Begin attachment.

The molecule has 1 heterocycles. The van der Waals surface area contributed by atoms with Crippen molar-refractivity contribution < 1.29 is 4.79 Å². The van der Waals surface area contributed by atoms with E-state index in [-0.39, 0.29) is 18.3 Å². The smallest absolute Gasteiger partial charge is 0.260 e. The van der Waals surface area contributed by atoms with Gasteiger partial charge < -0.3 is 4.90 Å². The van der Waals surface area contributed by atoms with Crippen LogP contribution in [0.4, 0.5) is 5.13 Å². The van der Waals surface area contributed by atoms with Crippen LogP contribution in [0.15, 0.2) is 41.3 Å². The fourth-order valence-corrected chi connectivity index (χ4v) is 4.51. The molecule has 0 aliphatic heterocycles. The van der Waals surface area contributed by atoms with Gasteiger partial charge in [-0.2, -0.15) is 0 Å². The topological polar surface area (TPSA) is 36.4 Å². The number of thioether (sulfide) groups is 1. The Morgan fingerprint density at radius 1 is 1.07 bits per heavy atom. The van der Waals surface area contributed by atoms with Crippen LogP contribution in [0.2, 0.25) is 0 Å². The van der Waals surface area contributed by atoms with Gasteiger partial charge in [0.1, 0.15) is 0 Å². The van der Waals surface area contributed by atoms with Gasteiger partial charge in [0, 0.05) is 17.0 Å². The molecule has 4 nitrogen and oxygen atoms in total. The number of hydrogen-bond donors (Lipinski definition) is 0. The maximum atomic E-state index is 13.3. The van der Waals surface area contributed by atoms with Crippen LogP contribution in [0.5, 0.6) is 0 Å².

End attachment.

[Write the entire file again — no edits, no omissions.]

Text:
The molecule has 1 heterocycles. The van der Waals surface area contributed by atoms with Crippen molar-refractivity contribution < 1.29 is 4.79 Å². The van der Waals surface area contributed by atoms with E-state index in [-0.39, 0.29) is 18.3 Å². The smallest absolute Gasteiger partial charge is 0.260 e. The van der Waals surface area contributed by atoms with Gasteiger partial charge < -0.3 is 4.90 Å². The van der Waals surface area contributed by atoms with Crippen LogP contribution in [0.4, 0.5) is 5.13 Å². The van der Waals surface area contributed by atoms with Crippen LogP contribution in [0.15, 0.2) is 41.3 Å². The fourth-order valence-corrected chi connectivity index (χ4v) is 4.51. The molecule has 0 aliphatic heterocycles. The van der Waals surface area contributed by atoms with Gasteiger partial charge in [-0.2, -0.15) is 0 Å². The topological polar surface area (TPSA) is 36.4 Å². The number of thioether (sulfide) groups is 1. The Morgan fingerprint density at radius 1 is 1.07 bits per heavy atom. The van der Waals surface area contributed by atoms with Crippen LogP contribution in [0.2, 0.25) is 0 Å². The van der Waals surface area contributed by atoms with Gasteiger partial charge in [0.1, 0.15) is 0 Å². The van der Waals surface area contributed by atoms with Gasteiger partial charge in [0, 0.05) is 17.0 Å². The molecule has 4 nitrogen and oxygen atoms in total. The number of hydrogen-bond donors (Lipinski definition) is 0. The maximum atomic E-state index is 13.3. The van der Waals surface area contributed by atoms with Crippen LogP contribution in [0.5, 0.6) is 0 Å².